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Black owned businesses make up less than 2% of all US corporations. There could be a $700 billion reward for those who can fill the gap.


  • McKinsey estimates $700 billion value can be created by companies that cater to Black customers.
  • That wealth could also help solve the racial income and wealth gaps that exist in the US economy.
  • Black households spent approximately $835 billion in 2019, making up only 10% of the nation’s total.
  • See more stories on Insider’s business page.

As the era of Black Lives Matter sees more companies roll out initiatives to combat the massive income wealth and gaps between white and Black families in America, there’s still plenty of room for improvement.

A report from McKinsey released this month highlights the reality of this vast economic inequality while quantifying opportunities for retailers who can address the problems. 

Black people are more likely to be dissatisfied with their current offerings from retailers than white respondents, “especially in personal care products and services, banking and financial services, healthcare, and food,” the consulting firm said. 

What’s more, Black consumers are 25% more likely than their white counterparts to change their buying behavior when their needs are not met. 

“Black consumers are often willing to switch what they buy and even pay more for offerings that truly resonate. When combined with the effects of income parity and expanded access to goods and services in Black communities, there is an opportunity to unlock some $700 billion in value that would be shared by companies and Black households,” the authors write.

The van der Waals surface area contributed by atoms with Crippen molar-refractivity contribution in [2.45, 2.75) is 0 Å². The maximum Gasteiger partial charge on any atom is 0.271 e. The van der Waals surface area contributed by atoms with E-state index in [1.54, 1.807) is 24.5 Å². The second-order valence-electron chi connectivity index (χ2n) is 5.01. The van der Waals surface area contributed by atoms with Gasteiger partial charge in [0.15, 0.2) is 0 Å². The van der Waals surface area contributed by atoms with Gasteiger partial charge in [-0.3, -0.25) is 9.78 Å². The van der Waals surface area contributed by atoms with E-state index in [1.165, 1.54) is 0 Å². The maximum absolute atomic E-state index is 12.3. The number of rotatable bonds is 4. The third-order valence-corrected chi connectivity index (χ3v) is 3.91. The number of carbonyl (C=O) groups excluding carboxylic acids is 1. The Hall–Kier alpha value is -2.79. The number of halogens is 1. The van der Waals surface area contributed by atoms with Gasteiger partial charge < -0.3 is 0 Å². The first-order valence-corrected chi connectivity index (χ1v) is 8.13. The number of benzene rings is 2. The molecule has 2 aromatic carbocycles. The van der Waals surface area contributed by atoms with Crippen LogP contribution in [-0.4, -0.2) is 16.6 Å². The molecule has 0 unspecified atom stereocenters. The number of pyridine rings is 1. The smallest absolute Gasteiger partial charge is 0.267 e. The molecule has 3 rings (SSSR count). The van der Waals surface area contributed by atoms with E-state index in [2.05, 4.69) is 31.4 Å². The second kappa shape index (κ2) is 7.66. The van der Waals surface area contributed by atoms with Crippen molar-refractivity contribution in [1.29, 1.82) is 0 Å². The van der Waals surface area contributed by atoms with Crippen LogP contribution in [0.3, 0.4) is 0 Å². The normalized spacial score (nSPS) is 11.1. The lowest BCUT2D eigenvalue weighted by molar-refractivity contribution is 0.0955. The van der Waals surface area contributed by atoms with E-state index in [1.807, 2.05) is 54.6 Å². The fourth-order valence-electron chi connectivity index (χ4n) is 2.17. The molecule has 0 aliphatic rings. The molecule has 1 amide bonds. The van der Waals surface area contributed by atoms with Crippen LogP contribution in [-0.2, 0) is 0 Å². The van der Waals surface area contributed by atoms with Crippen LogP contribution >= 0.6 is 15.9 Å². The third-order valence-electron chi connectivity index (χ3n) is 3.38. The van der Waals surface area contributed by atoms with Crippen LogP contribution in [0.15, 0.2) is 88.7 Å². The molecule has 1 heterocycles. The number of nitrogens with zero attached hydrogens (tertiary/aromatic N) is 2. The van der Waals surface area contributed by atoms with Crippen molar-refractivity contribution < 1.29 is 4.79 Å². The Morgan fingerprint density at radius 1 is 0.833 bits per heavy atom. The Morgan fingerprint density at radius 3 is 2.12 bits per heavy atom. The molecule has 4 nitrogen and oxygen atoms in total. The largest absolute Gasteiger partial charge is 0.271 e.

Black consumers are not only more willing to switch the products and services they use, but they’re also willing to “spend up to 20 percent more on average on offerings that are better suited to their needs and preferences,” the study says.

According to McKinsey, Black households spent approximately $835 billion in 2019 — making up only 10% of the nation’s total — largely due to lower income and wealth. However, years of “underinvestment by the private sector have left some majority-Black communities with a dearth of retail options and key services,” it concludes. 

These key services include banking and housing, to name just a few. Insider previously reported that Ally Bank will no longer charge customers overdraft fees, which disproportionately affect people with low income. JPMorgan Chase has also outlined policy initiatives designed to fight racial bias in the housing market.

Even for Black entrepreneurs hoping to address the inequalities, there are unique hurdles. 

McKinsey says white entrepreneurs start their businesses with $107,000 of capital on average, while that number for Black founders is just $35,000, making it extremely hard for Black businesses to “survive” the startup stage. 

For some founders, that’s not anything new. Insider previously reported that Black and Latinx women raised $3.1 billion in venture capital in 2020. However, that still only counts for .64% of all venture capital investments over the past two years. 

Amazon is launching its own initiative called the Black Business Accelerator, pledging $150 million over the next four years to give Black businesses access to education and mentorship. 

“Hundreds of years of structural exclusion will not be simply erased, particularly when complex dynamics are at work,” McKinsey says. “However, the status quo is not tenable for Black Americans or for the US economy as a whole. Some progress can be achieved quickly. In other cases, changes to entrenched systems and dynamics will take years to produce results.”



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